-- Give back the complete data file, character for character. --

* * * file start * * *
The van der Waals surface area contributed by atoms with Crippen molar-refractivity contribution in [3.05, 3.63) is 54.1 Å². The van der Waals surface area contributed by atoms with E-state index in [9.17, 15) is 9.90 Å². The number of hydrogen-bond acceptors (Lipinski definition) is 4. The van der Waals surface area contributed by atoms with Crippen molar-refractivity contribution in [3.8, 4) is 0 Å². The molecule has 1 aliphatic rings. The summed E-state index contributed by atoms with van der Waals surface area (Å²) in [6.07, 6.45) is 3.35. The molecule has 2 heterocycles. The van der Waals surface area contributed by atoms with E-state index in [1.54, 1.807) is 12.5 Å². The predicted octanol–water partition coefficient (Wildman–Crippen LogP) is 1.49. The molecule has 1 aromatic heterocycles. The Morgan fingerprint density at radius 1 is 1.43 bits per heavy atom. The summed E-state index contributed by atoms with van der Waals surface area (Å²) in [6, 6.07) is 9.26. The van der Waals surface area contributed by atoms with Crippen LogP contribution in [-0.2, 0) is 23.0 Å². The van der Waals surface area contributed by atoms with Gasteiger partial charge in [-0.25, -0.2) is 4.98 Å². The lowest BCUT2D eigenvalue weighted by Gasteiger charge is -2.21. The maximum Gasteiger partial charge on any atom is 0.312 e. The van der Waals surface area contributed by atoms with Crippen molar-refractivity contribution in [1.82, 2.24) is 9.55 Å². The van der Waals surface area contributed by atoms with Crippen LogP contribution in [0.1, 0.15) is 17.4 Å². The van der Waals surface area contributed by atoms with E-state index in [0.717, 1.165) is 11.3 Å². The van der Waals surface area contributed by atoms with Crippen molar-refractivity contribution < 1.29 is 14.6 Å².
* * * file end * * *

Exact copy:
The van der Waals surface area contributed by atoms with Crippen molar-refractivity contribution in [3.05, 3.63) is 54.1 Å². The van der Waals surface area contributed by atoms with E-state index in [9.17, 15) is 9.90 Å². The number of hydrogen-bond acceptors (Lipinski definition) is 4. The van der Waals surface area contributed by atoms with Crippen molar-refractivity contribution in [3.8, 4) is 0 Å². The molecule has 1 aliphatic rings. The summed E-state index contributed by atoms with van der Waals surface area (Å²) in [6.07, 6.45) is 3.35. The molecule has 2 heterocycles. The van der Waals surface area contributed by atoms with E-state index in [1.54, 1.807) is 12.5 Å². The predicted octanol–water partition coefficient (Wildman–Crippen LogP) is 1.49. The molecule has 1 aromatic heterocycles. The Morgan fingerprint density at radius 1 is 1.43 bits per heavy atom. The summed E-state index contributed by atoms with van der Waals surface area (Å²) in [6, 6.07) is 9.26. The van der Waals surface area contributed by atoms with Crippen LogP contribution in [-0.2, 0) is 23.0 Å². The van der Waals surface area contributed by atoms with Gasteiger partial charge in [-0.25, -0.2) is 4.98 Å². The lowest BCUT2D eigenvalue weighted by Gasteiger charge is -2.21. The maximum Gasteiger partial charge on any atom is 0.312 e. The van der Waals surface area contributed by atoms with Crippen molar-refractivity contribution in [1.82, 2.24) is 9.55 Å². The van der Waals surface area contributed by atoms with Crippen LogP contribution in [0.1, 0.15) is 17.4 Å². The van der Waals surface area contributed by atoms with E-state index in [0.717, 1.165) is 11.3 Å². The van der Waals surface area contributed by atoms with Crippen molar-refractivity contribution < 1.29 is 14.6 Å².